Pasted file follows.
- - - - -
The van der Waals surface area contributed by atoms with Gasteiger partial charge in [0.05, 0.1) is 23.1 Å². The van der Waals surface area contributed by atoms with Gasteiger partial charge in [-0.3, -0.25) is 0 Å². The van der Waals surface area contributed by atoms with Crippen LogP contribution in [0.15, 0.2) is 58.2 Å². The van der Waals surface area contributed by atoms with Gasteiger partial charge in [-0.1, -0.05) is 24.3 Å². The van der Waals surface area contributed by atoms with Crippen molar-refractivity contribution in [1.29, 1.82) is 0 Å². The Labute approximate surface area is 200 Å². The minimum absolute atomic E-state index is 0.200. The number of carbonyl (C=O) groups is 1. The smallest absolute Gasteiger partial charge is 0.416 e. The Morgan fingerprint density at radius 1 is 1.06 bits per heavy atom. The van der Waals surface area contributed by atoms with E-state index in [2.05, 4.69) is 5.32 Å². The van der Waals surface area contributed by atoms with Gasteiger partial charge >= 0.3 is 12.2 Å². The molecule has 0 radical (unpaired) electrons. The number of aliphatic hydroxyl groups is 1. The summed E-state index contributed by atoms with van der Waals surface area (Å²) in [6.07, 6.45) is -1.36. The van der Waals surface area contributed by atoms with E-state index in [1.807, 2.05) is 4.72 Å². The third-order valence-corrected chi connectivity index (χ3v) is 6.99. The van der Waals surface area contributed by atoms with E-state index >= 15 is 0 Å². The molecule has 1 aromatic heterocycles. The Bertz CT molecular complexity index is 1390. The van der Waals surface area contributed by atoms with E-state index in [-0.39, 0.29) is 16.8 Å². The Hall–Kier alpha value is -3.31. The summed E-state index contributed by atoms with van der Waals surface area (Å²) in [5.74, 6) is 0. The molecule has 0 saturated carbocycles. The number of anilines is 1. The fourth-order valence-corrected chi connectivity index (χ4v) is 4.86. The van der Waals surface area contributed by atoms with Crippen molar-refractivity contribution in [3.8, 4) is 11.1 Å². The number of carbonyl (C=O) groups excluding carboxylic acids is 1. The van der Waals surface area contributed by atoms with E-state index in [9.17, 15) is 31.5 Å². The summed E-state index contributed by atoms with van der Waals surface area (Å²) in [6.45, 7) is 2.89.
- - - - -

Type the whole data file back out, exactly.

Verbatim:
The van der Waals surface area contributed by atoms with Gasteiger partial charge in [0.05, 0.1) is 23.1 Å². The van der Waals surface area contributed by atoms with Gasteiger partial charge in [-0.3, -0.25) is 0 Å². The van der Waals surface area contributed by atoms with Crippen LogP contribution in [0.15, 0.2) is 58.2 Å². The van der Waals surface area contributed by atoms with Gasteiger partial charge in [-0.1, -0.05) is 24.3 Å². The van der Waals surface area contributed by atoms with Crippen molar-refractivity contribution in [1.29, 1.82) is 0 Å². The Labute approximate surface area is 200 Å². The minimum absolute atomic E-state index is 0.200. The number of carbonyl (C=O) groups is 1. The smallest absolute Gasteiger partial charge is 0.416 e. The Morgan fingerprint density at radius 1 is 1.06 bits per heavy atom. The van der Waals surface area contributed by atoms with E-state index in [2.05, 4.69) is 5.32 Å². The van der Waals surface area contributed by atoms with Gasteiger partial charge >= 0.3 is 12.2 Å². The molecule has 0 radical (unpaired) electrons. The number of aliphatic hydroxyl groups is 1. The summed E-state index contributed by atoms with van der Waals surface area (Å²) in [6.07, 6.45) is -1.36. The van der Waals surface area contributed by atoms with E-state index in [1.807, 2.05) is 4.72 Å². The third-order valence-corrected chi connectivity index (χ3v) is 6.99. The van der Waals surface area contributed by atoms with E-state index >= 15 is 0 Å². The molecule has 1 aromatic heterocycles. The Bertz CT molecular complexity index is 1390. The van der Waals surface area contributed by atoms with E-state index in [-0.39, 0.29) is 16.8 Å². The Hall–Kier alpha value is -3.31. The summed E-state index contributed by atoms with van der Waals surface area (Å²) in [5.74, 6) is 0. The molecule has 0 saturated carbocycles. The number of anilines is 1. The fourth-order valence-corrected chi connectivity index (χ4v) is 4.86. The van der Waals surface area contributed by atoms with Crippen molar-refractivity contribution in [3.8, 4) is 11.1 Å². The number of carbonyl (C=O) groups excluding carboxylic acids is 1. The van der Waals surface area contributed by atoms with E-state index in [9.17, 15) is 31.5 Å². The summed E-state index contributed by atoms with van der Waals surface area (Å²) in [6.45, 7) is 2.89.